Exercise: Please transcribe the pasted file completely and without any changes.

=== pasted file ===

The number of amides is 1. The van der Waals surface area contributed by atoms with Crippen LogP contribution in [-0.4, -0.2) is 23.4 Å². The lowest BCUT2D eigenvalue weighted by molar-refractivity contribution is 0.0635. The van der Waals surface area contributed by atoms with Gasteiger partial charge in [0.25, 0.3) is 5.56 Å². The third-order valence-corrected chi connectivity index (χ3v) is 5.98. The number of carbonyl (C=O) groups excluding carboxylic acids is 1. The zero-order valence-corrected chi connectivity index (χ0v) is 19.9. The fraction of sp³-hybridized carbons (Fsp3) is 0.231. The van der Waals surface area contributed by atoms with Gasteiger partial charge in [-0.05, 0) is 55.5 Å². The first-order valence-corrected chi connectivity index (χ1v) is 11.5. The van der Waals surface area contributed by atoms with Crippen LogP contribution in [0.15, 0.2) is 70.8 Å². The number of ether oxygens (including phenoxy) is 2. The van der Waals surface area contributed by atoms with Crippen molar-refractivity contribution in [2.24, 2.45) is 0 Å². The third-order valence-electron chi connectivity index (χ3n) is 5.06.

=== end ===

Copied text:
The number of amides is 1. The van der Waals surface area contributed by atoms with Crippen LogP contribution in [-0.4, -0.2) is 23.4 Å². The lowest BCUT2D eigenvalue weighted by molar-refractivity contribution is 0.0635. The van der Waals surface area contributed by atoms with Gasteiger partial charge in [0.25, 0.3) is 5.56 Å². The third-order valence-corrected chi connectivity index (χ3v) is 5.98. The number of carbonyl (C=O) groups excluding carboxylic acids is 1. The zero-order valence-corrected chi connectivity index (χ0v) is 19.9. The fraction of sp³-hybridized carbons (Fsp3) is 0.231. The van der Waals surface area contributed by atoms with Gasteiger partial charge in [-0.05, 0) is 55.5 Å². The first-order valence-corrected chi connectivity index (χ1v) is 11.5. The van der Waals surface area contributed by atoms with Crippen LogP contribution in [0.15, 0.2) is 70.8 Å². The number of ether oxygens (including phenoxy) is 2. The van der Waals surface area contributed by atoms with Crippen molar-refractivity contribution in [2.24, 2.45) is 0 Å². The third-order valence-electron chi connectivity index (χ3n) is 5.06.